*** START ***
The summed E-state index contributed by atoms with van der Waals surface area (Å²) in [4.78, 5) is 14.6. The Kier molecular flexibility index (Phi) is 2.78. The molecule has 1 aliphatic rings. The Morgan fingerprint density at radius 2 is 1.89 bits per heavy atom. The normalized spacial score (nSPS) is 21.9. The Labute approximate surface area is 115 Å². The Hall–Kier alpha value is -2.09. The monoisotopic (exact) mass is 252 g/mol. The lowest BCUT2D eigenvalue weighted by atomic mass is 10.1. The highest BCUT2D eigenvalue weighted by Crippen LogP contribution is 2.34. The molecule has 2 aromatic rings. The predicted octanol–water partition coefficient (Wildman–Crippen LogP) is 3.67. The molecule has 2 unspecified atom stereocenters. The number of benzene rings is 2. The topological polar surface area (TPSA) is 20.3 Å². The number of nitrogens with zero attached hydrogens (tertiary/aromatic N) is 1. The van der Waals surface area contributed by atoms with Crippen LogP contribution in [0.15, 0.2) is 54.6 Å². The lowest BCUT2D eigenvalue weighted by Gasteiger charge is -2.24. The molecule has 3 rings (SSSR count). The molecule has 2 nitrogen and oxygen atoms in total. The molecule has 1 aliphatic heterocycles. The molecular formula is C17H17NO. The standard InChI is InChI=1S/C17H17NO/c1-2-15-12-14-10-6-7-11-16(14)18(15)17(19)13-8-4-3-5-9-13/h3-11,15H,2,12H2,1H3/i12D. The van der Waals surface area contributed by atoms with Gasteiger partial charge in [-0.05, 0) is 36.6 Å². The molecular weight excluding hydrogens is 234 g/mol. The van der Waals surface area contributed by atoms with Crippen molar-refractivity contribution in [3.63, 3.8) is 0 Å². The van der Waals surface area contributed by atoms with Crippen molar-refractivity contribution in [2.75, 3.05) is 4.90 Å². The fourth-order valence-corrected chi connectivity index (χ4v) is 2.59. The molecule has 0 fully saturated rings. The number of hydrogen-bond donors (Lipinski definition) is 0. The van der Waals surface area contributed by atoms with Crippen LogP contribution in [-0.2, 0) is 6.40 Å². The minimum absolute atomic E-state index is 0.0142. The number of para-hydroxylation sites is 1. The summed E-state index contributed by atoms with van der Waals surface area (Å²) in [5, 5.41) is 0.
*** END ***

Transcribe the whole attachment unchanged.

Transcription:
The summed E-state index contributed by atoms with van der Waals surface area (Å²) in [4.78, 5) is 14.6. The Kier molecular flexibility index (Phi) is 2.78. The molecule has 1 aliphatic rings. The Morgan fingerprint density at radius 2 is 1.89 bits per heavy atom. The normalized spacial score (nSPS) is 21.9. The Labute approximate surface area is 115 Å². The Hall–Kier alpha value is -2.09. The monoisotopic (exact) mass is 252 g/mol. The lowest BCUT2D eigenvalue weighted by atomic mass is 10.1. The highest BCUT2D eigenvalue weighted by Crippen LogP contribution is 2.34. The molecule has 2 aromatic rings. The predicted octanol–water partition coefficient (Wildman–Crippen LogP) is 3.67. The molecule has 2 unspecified atom stereocenters. The number of benzene rings is 2. The topological polar surface area (TPSA) is 20.3 Å². The number of nitrogens with zero attached hydrogens (tertiary/aromatic N) is 1. The van der Waals surface area contributed by atoms with Crippen LogP contribution in [0.15, 0.2) is 54.6 Å². The lowest BCUT2D eigenvalue weighted by Gasteiger charge is -2.24. The molecule has 3 rings (SSSR count). The molecule has 2 nitrogen and oxygen atoms in total. The molecule has 1 aliphatic heterocycles. The molecular formula is C17H17NO. The standard InChI is InChI=1S/C17H17NO/c1-2-15-12-14-10-6-7-11-16(14)18(15)17(19)13-8-4-3-5-9-13/h3-11,15H,2,12H2,1H3/i12D. The van der Waals surface area contributed by atoms with Gasteiger partial charge in [-0.05, 0) is 36.6 Å². The molecular weight excluding hydrogens is 234 g/mol. The van der Waals surface area contributed by atoms with Crippen molar-refractivity contribution in [3.63, 3.8) is 0 Å². The van der Waals surface area contributed by atoms with Crippen molar-refractivity contribution in [2.75, 3.05) is 4.90 Å². The fourth-order valence-corrected chi connectivity index (χ4v) is 2.59. The molecule has 0 fully saturated rings. The number of hydrogen-bond donors (Lipinski definition) is 0. The van der Waals surface area contributed by atoms with Crippen LogP contribution in [-0.2, 0) is 6.40 Å². The minimum absolute atomic E-state index is 0.0142. The number of para-hydroxylation sites is 1. The summed E-state index contributed by atoms with van der Waals surface area (Å²) in [5, 5.41) is 0.